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An excerpt from www.HouseOfNames.com archives copyright 2000 - 2017


In ancient Anglo-Saxon England, the ancestors of the Caselaw surname lived in the settlement of Kearsley in Lancashire. The surname Caselaw belongs to the large category of Anglo-Saxon habitation names, which are derived from pre-existing names for towns, villages, parishes, or farmsteads.

Caselaw Early Origins



The surname Caselaw was first found in Lancashire at Kearsley, now part of Greater Manchester. The first records of the place were found in 1187 when it was spelt Cherselawe and a few years later as Kereleie (c. 1220. ) The name literally means "clearing where cress grows" having derived from the Old English words caerse + leah. [1]CITATION[CLOSE]
Mills, A.D., Dictionary of English Place-Names. Oxford: Oxford University Press, 1991. Print. (ISBN 0-19-869156-4)
There is another Kearsley, a township in the parish of Stamfordham, in Northumberland, but this township has remained rather small in comparison as a census in the late 1800s listed only 11 inhabitants, while the former township in Lancashire had 3,436 inhabitants in the same census.

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Caselaw Spelling Variations


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Caselaw Spelling Variations



It is only in the last few hundred years that the English language has been standardized. For that reason, early Anglo-Saxon surnames like Caselaw are characterized by many spelling variations. As the English language changed and incorporated elements of other European languages, even literate people changed the spelling of their names. The variations of the name Caselaw include: Kearsley, Kearsey, Keasley, Kersley and others.

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Caselaw Early History


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Caselaw Early History



This web page shows only a small excerpt of our Caselaw research. Another 173 words (12 lines of text) covering the years 121 and 1210 are included under the topic Early Caselaw History in all our PDF Extended History products and printed products wherever possible.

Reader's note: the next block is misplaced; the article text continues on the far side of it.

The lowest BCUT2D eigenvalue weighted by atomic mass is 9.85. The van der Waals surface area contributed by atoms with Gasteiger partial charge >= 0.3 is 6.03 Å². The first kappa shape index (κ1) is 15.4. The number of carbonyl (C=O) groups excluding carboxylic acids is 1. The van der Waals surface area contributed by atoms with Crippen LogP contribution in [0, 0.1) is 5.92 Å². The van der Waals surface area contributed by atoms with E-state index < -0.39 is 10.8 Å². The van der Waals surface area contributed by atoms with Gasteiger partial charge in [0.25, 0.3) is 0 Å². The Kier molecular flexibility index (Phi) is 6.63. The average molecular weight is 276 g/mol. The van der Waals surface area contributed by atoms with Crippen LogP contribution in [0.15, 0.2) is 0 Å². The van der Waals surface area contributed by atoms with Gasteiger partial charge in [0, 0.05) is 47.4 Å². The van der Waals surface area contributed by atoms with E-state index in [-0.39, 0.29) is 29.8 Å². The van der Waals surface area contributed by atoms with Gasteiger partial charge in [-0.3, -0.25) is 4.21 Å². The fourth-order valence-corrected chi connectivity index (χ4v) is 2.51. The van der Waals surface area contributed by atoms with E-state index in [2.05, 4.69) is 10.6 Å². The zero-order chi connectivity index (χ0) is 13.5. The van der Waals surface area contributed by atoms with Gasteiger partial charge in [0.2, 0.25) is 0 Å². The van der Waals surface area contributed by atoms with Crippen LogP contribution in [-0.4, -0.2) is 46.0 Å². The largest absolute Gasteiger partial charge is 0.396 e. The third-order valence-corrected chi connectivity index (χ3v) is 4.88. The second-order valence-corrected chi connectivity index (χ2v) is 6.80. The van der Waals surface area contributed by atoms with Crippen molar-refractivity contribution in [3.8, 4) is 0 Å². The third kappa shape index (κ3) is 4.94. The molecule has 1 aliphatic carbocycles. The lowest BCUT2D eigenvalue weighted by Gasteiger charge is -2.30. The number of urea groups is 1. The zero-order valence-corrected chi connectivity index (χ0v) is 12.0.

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Caselaw Early Notables (pre 1700)


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Caselaw Early Notables (pre 1700)



More information is included under the topic Early Caselaw Notables in all our PDF Extended History products and printed products wherever possible.

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The Great Migration


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The Great Migration



Many English families tired of political and religious strife left Britain for the new colonies in North America. Although the trip itself offered no relief - conditions on the ships were extremely cramped, and many travelers arrived diseased, starving, and destitute - these immigrants believed the opportunities that awaited them were worth the risks. Once in the colonies, many of the families did indeed prosper and, in turn, made significant contributions to the culture and economies of the growing colonies. An inquiry into the early roots of North American families has revealed a number of immigrants bearing the name Caselaw or a variant listed above: James Kearsley settled in Philadelphia in 1859.

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Caselaw Family Crest Products


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Caselaw Family Crest Products




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See Also


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See Also




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Citations


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Citations



  1. ^ Mills, A.D., Dictionary of English Place-Names. Oxford: Oxford University Press, 1991. Print. (ISBN 0-19-869156-4)

Other References

  1. Virkus, Frederick A. Ed. Immigrant Ancestors A List of 2,500 Immigrants to America Before 1750. Baltimore: Genealogical Publishing, 1964. Print.
  2. Bardsley, C.W. A Dictionary of English and Welsh Surnames: With Special American Instances. Wiltshire: Heraldry Today, 1901. Print. (ISBN 0-900455-44-6).
  3. Papworth, J.W and A.W Morant. Ordinary of British Armorials. London: T.Richards, 1874. Print.
  4. Colletta, John P. They Came In Ships. Salt Lake City: Ancestry, 1993. Print.
  5. Hanks, Patricia and Flavia Hodges. A Dictionary of Surnames. Oxford: Oxford University Press, 1988. Print. (ISBN 0-19-211592-8).
  6. Burke, Sir Bernard. Genealogical and Heraldic History of the Peerage and Baronetage, The Privy Council, Knightage and Compainonage. London: Burke Publishing, 1921. Print.
  7. Bullock, L.G. Historical Map of England and Wales. Edinburgh: Bartholomew and Son, 1971. Print.
  8. Humble, Richard. The Fall of Saxon England. New York: Barnes and Noble, 1975. Print. (ISBN 0-88029-987-8).
  9. Holt, J.C. Ed. Domesday Studies. Woodbridge: Boydell, 1987. Print. (ISBN 0-85115-477-8).
  10. The Norman People and Their Existing Descendants in the British Dominions and the United States Of America. Baltimore: Genealogical Publishing, 1975. Print. (ISBN 0-8063-0636-X).
  11. ...

The Caselaw Family Crest was acquired from the Houseofnames.com archives. The Caselaw Family Crest was drawn according to heraldic standards based on published blazons. We generally include the oldest published family crest once associated with each surname.

This page was last modified on 15 July 2013 at 16:02.

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